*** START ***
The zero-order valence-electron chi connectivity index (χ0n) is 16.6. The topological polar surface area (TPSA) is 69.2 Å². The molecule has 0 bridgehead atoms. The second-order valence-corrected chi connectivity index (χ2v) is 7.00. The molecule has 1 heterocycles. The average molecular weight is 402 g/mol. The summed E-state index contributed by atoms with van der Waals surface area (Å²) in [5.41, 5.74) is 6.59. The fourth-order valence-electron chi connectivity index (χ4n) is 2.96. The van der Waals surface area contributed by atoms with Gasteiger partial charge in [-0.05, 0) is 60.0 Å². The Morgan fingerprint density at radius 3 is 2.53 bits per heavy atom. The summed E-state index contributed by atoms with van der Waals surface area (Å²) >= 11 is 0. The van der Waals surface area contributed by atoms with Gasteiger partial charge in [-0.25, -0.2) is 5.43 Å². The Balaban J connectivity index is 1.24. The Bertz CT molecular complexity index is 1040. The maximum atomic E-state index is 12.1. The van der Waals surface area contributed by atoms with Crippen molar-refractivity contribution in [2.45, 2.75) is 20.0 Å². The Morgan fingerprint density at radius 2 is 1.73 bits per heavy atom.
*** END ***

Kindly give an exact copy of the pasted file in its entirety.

The zero-order valence-electron chi connectivity index (χ0n) is 16.6. The topological polar surface area (TPSA) is 69.2 Å². The molecule has 0 bridgehead atoms. The second-order valence-corrected chi connectivity index (χ2v) is 7.00. The molecule has 1 heterocycles. The average molecular weight is 402 g/mol. The summed E-state index contributed by atoms with van der Waals surface area (Å²) in [5.41, 5.74) is 6.59. The fourth-order valence-electron chi connectivity index (χ4n) is 2.96. The van der Waals surface area contributed by atoms with Gasteiger partial charge in [-0.05, 0) is 60.0 Å². The Morgan fingerprint density at radius 3 is 2.53 bits per heavy atom. The summed E-state index contributed by atoms with van der Waals surface area (Å²) >= 11 is 0. The van der Waals surface area contributed by atoms with Gasteiger partial charge in [-0.25, -0.2) is 5.43 Å². The Balaban J connectivity index is 1.24. The Bertz CT molecular complexity index is 1040. The maximum atomic E-state index is 12.1. The van der Waals surface area contributed by atoms with Crippen molar-refractivity contribution in [2.45, 2.75) is 20.0 Å². The Morgan fingerprint density at radius 2 is 1.73 bits per heavy atom.